- Virtually no sure things this year, say observers
- "Argo" is front-runner for best picture thanks to string of wins
- But Ben Affleck film didn't get best director nomination, that hurts
- If "Argo" falters, expect "Silver Linings Playbook" or "Life of Pi" to win
Back in September, it was going to be "Silver Linings Playbook."
Then it was "Argo."
Then "Les Miserables." "Zero Dark Thirty" picked up some steam. "Lincoln" got raves.
Then back to "Les Miz." Over to "Lincoln." And, finally, the buzz settled on "Argo."
This year's Oscar race has been anything but predictable.
As festival chatter has given way to box office tallies, critics' honors and guild awards, the perceived leaders for best picture have changed almost as often as the country's top-ranked college basketball team. The Academy of Motion Picture Arts and Sciences further muddied matters when it failed to nominate the directors of four best picture nominees -- "Argo," "Zero Dark Thirty," "Les Miserables" and "Django Unchained" -- for best director.
Bad for the conventional wisdom. Good for competition.
"I love all the suspense this year," said Oscar watcher Tom O'Neil, who runs the GoldDerby.com awards blog. "There are a lot of precedents being set."
For example, he observes, usually the film with the most nominations is the front-runner for best picture. This year, the most-nominated film is Steven Spielberg's "Lincoln," which earned 12 nods. But the movie that's shown the most staying power at the various awards ceremonies since then -- including the Golden Globes, SAG Awards and the Producers Guild -- has been Ben Affleck's "Argo," making the latter film the front-runner for the big prize Sunday night. "Argo" is up for seven Oscars.
Moreover, Affleck's picture has dominated despite being snubbed by the academy in several categories, most notably best director. (In fact, among the Big Six categories of picture, director, actor, actress, supporting actor and supporting actress, "Argo" has just two nominations, three fewer than "Lincoln," despite a top-notch cast.) In the entire history of the Oscars, just three films have won best picture without a directing nomination. The most recent was 1989's "Driving Miss Daisy," which won the top prize despite director Bruce Beresford getting shut out.
Unlike Beresford, however, Affleck received the support of his peers at the Directors Guild of America, which awarded him its top prize a few weeks ago; Beresford didn't even make the DGA cut in 1989.
Is the rank-and-file trying to send the academy a message?
O'Neil believes they are.
Years ago, he points out, a situation like Affleck's Oscar snub would have been noted and then forgotten in the face of a much-nominated film such as "Lincoln." Today, with social media and blogs constantly debating the Oscars' merit, the argument isn't over until PricewaterhouseCoopers finishes tallying the votes.
"That's evidence of how different the Oscars are today," he said.
In addition, the DGA award is about the many over the few: The DGA is voted on by more than 14,000 members of the directors' guild -- a group that includes assistants, TV specialists and other forms of helmers -- while the Oscar nominees for best director were selected by the roughly 370 members of the academy's directors' branch, a more homogenous group, said O'Neil.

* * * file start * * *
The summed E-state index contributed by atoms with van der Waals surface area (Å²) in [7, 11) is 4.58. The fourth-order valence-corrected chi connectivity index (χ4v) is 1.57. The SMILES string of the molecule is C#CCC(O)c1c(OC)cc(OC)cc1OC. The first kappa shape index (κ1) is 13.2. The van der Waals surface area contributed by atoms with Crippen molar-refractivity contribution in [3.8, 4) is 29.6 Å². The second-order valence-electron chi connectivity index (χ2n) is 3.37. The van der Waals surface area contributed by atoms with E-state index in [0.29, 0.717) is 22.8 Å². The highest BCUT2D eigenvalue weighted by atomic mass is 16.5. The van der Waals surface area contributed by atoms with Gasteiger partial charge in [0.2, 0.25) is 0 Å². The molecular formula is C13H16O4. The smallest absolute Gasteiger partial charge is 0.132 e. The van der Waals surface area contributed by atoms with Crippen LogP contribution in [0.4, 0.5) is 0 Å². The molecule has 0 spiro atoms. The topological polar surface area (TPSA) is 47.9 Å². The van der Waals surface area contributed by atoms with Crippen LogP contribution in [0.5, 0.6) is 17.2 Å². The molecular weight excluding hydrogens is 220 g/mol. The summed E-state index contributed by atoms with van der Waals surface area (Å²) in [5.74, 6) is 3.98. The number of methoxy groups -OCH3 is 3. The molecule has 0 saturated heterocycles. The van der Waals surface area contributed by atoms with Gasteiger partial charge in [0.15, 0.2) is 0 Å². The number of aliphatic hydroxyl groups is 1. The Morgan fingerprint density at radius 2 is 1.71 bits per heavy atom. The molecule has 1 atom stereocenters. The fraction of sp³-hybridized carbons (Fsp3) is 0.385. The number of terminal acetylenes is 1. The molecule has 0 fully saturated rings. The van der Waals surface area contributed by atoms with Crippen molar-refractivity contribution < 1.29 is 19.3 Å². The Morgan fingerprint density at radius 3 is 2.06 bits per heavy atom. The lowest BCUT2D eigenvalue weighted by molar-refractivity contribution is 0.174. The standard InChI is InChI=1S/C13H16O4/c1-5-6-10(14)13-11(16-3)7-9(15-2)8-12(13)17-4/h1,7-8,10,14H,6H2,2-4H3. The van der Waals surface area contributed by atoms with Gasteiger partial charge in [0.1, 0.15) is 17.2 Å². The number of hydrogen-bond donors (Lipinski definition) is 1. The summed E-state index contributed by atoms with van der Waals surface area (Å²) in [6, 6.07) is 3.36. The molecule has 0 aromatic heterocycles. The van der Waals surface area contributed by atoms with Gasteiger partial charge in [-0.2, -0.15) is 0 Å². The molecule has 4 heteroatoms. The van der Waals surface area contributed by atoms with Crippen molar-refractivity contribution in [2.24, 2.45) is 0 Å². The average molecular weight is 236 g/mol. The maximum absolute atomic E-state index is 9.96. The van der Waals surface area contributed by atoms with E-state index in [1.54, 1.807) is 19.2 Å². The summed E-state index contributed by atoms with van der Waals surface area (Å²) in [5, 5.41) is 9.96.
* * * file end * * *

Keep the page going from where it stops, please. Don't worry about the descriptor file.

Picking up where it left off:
Clayton Davis, who oversees AwardsCircuit.com, has another theory: that "Argo" is everybody's alternative. Given the way the Oscars are tallied, with voters ranking their picks from favorite to least favorite, a film with a lot of twos and threes will do better than a film that some people love and others loathe.
"You'll find your haters for 'Lincoln,' you'll find your haters for 'Zero Dark Thirty,' you'll find your haters for 'Les Miz.' But everybody, for the most part, at least says 'Argo' was good," he said. "So in a preferential balloting system 'Argo's' not likely to have a lot of No. 9 votes. And in a preferential balloting system, two, three and four can easily make up the winner."
Lifetime achievements and new faces
This year, at least, almost all the best picture nominees have a rooting interest. As opposed to recent years, when many nominees struggled to crack even $50 million domestically, this time all but three of the nine best picture films -- "Beasts of the Southern Wild," "Amour" and "Zero Dark Thirty" -- have topped $100 million at the North American box office. Some have established financial benchmarks: "Django Unchained" is Quentin Tarantino's highest-grossing film ever, and "Silver Linings Playbook" is tops among David O. Russell's films.
And though the Oscars are Hollywood-centric, the global market is always in studios' thoughts. In that respect, "Life of Pi" has been a juggernaut, making almost $600 million worldwide since its release.
"Life of Pi," in fact, may sneak into the winner's circle if the "Argo" bandwagon slows. One academy voter interviewed by CNN said "Pi," directed by Ang Lee, was his favorite film among the nominees; "Argo" didn't make his top three. (Neither did "Lincoln," for that matter.) Davis adds that anybody voting for Spielberg will likely vote for "Lincoln," and because "Lincoln's" momentum has halted he suspects Spielberg will lose best director to Lee or Russell. Lee, whose film was a special-effects marvel, may have the many members of the technical branches behind him.
"If Spielberg wins director, he's going to have three director wins, but only one of his films ('Schindler's List') will have won best picture in his career," he said. "That would be a little crazy. So I think Russell and Ang Lee are coming up strong."
O'Neil agrees. "Life of Pi" also has the second-most Oscar nominations this year, it received 11, and "its back story is extraordinary," since Yann Martel's best-selling 2001 novel was long considered unfilmable, he said.